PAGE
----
Depending on your interests and needs, the MFO or DEC service forester may suggest you engage a professional private consulting forester. Because private consulting foresters provide fee-based services, land owners are best positioned if they have their objectives well defined. You can call the DEC in Albany (518-457-7370) for the phone number of the closest DEC forester or for a list of consulting foresters.


A third source of assistance to help with your forest management objectives is a US Forest Service software package called the Forest Stewardship Planning Guide module of NED (ver. 1.1). NED is a cluster of computer modules from the NorthEast Decision (NED) model for forest management that runs well on most computers that will run Microsoft Windows. You can download a free copy of the Forest Stewardship Planning Guide from the world wide web ( or call 802-951-6774 to receive a copy by mail. The Forest Stewardship Planning Guide will help you think about your management objectives, perhaps show you some options you hadn’t thought of, and help you select mutually compatible objectives. Other NED modules focus on forest growth simulation, wildlife habitat suitability, and forest health.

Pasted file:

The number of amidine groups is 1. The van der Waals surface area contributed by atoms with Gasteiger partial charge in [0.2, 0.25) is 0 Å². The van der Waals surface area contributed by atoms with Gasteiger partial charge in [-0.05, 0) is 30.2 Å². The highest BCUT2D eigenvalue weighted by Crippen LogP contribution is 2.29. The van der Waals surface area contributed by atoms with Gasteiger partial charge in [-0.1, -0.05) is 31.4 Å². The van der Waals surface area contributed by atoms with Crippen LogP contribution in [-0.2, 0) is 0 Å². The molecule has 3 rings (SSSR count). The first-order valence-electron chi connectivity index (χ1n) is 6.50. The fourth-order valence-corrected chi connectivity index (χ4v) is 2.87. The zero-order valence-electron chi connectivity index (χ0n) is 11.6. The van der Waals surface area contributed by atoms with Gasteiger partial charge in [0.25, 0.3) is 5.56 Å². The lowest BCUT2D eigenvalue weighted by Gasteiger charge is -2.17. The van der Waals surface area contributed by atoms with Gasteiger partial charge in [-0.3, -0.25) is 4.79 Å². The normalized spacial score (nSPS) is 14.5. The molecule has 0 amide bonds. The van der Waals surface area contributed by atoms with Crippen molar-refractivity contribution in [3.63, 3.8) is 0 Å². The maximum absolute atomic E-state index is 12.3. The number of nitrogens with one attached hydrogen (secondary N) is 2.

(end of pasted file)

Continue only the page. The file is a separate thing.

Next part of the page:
To bring this to closure, let’s specify a realistic set of forest management objectives. From the examples here, blended to illustrate management with multiple objectives, you may desire to (1) keep the big trees where you saw your first pileated woodpecker; (2) maintain at least 10 acres as suitable cover for grouse and rabbits, and (3) produce high quality red oak sawtimber. Your objectives may not all be accomplished from the same acre, but it’s very likely they are all possible from your forest.

These then are the basics and the support sources to help you state your objectives and start the management of your forest. Remember, knowing your forest management objectives is an important part of deliberate forest management planning that will help you get the most from your forested land.